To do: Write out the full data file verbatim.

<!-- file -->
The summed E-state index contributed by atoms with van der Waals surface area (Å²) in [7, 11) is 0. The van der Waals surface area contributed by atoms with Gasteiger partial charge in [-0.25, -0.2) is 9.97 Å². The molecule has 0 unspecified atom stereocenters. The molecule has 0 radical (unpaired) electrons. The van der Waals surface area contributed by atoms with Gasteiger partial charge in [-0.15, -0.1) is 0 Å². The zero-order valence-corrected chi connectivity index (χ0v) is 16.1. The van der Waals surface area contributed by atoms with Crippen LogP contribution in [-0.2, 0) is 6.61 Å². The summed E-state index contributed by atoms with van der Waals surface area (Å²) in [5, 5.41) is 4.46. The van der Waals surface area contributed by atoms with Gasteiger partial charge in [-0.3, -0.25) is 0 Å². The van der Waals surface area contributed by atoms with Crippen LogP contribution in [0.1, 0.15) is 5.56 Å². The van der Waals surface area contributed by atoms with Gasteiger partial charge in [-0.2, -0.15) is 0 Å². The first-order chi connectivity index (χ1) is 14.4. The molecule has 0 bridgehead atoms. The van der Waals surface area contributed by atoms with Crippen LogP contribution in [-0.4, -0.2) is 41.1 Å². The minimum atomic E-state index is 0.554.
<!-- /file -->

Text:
The summed E-state index contributed by atoms with van der Waals surface area (Å²) in [7, 11) is 0. The van der Waals surface area contributed by atoms with Gasteiger partial charge in [-0.25, -0.2) is 9.97 Å². The molecule has 0 unspecified atom stereocenters. The molecule has 0 radical (unpaired) electrons. The van der Waals surface area contributed by atoms with Gasteiger partial charge in [-0.15, -0.1) is 0 Å². The zero-order valence-corrected chi connectivity index (χ0v) is 16.1. The van der Waals surface area contributed by atoms with Crippen LogP contribution in [-0.2, 0) is 6.61 Å². The summed E-state index contributed by atoms with van der Waals surface area (Å²) in [5, 5.41) is 4.46. The van der Waals surface area contributed by atoms with Gasteiger partial charge in [-0.3, -0.25) is 0 Å². The van der Waals surface area contributed by atoms with Crippen LogP contribution in [0.1, 0.15) is 5.56 Å². The van der Waals surface area contributed by atoms with Gasteiger partial charge in [-0.2, -0.15) is 0 Å². The first-order chi connectivity index (χ1) is 14.4. The molecule has 0 bridgehead atoms. The van der Waals surface area contributed by atoms with Crippen LogP contribution in [-0.4, -0.2) is 41.1 Å². The minimum atomic E-state index is 0.554.